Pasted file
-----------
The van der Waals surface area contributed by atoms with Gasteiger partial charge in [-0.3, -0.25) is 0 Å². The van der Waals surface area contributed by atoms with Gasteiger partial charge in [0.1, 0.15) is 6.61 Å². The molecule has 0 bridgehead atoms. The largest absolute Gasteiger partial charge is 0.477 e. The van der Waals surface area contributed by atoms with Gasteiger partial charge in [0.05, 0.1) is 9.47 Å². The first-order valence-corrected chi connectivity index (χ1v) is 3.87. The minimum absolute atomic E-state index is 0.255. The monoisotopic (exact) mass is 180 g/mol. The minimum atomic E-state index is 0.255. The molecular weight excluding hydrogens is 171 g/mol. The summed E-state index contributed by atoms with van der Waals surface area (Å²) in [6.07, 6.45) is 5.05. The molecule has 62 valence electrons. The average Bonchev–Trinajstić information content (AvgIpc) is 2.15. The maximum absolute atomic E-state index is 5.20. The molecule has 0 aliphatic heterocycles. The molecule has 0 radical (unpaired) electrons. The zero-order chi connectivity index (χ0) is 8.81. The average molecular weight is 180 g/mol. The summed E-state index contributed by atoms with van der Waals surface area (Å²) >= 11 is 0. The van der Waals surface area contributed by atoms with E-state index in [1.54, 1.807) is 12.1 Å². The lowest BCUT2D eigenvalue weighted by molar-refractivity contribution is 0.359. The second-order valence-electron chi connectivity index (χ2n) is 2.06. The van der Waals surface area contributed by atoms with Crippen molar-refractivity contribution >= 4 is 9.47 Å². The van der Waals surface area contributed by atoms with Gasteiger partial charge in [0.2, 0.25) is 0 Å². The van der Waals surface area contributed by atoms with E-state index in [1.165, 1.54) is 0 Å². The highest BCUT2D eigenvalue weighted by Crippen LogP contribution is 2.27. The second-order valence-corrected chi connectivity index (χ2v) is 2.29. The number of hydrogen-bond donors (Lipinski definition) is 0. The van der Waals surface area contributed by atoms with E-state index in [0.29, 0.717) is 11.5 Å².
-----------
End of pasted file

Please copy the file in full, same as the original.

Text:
The van der Waals surface area contributed by atoms with Gasteiger partial charge in [-0.3, -0.25) is 0 Å². The van der Waals surface area contributed by atoms with Gasteiger partial charge in [0.1, 0.15) is 6.61 Å². The molecule has 0 bridgehead atoms. The largest absolute Gasteiger partial charge is 0.477 e. The van der Waals surface area contributed by atoms with Gasteiger partial charge in [0.05, 0.1) is 9.47 Å². The first-order valence-corrected chi connectivity index (χ1v) is 3.87. The minimum absolute atomic E-state index is 0.255. The monoisotopic (exact) mass is 180 g/mol. The minimum atomic E-state index is 0.255. The molecular weight excluding hydrogens is 171 g/mol. The summed E-state index contributed by atoms with van der Waals surface area (Å²) in [6.07, 6.45) is 5.05. The molecule has 62 valence electrons. The average Bonchev–Trinajstić information content (AvgIpc) is 2.15. The maximum absolute atomic E-state index is 5.20. The molecule has 0 aliphatic heterocycles. The molecule has 0 radical (unpaired) electrons. The zero-order chi connectivity index (χ0) is 8.81. The average molecular weight is 180 g/mol. The summed E-state index contributed by atoms with van der Waals surface area (Å²) >= 11 is 0. The van der Waals surface area contributed by atoms with E-state index in [1.54, 1.807) is 12.1 Å². The lowest BCUT2D eigenvalue weighted by molar-refractivity contribution is 0.359. The second-order valence-electron chi connectivity index (χ2n) is 2.06. The van der Waals surface area contributed by atoms with Crippen molar-refractivity contribution >= 4 is 9.47 Å². The van der Waals surface area contributed by atoms with Gasteiger partial charge in [0.2, 0.25) is 0 Å². The van der Waals surface area contributed by atoms with E-state index in [1.165, 1.54) is 0 Å². The highest BCUT2D eigenvalue weighted by Crippen LogP contribution is 2.27. The second-order valence-corrected chi connectivity index (χ2v) is 2.29. The number of hydrogen-bond donors (Lipinski definition) is 0. The van der Waals surface area contributed by atoms with E-state index in [0.29, 0.717) is 11.5 Å².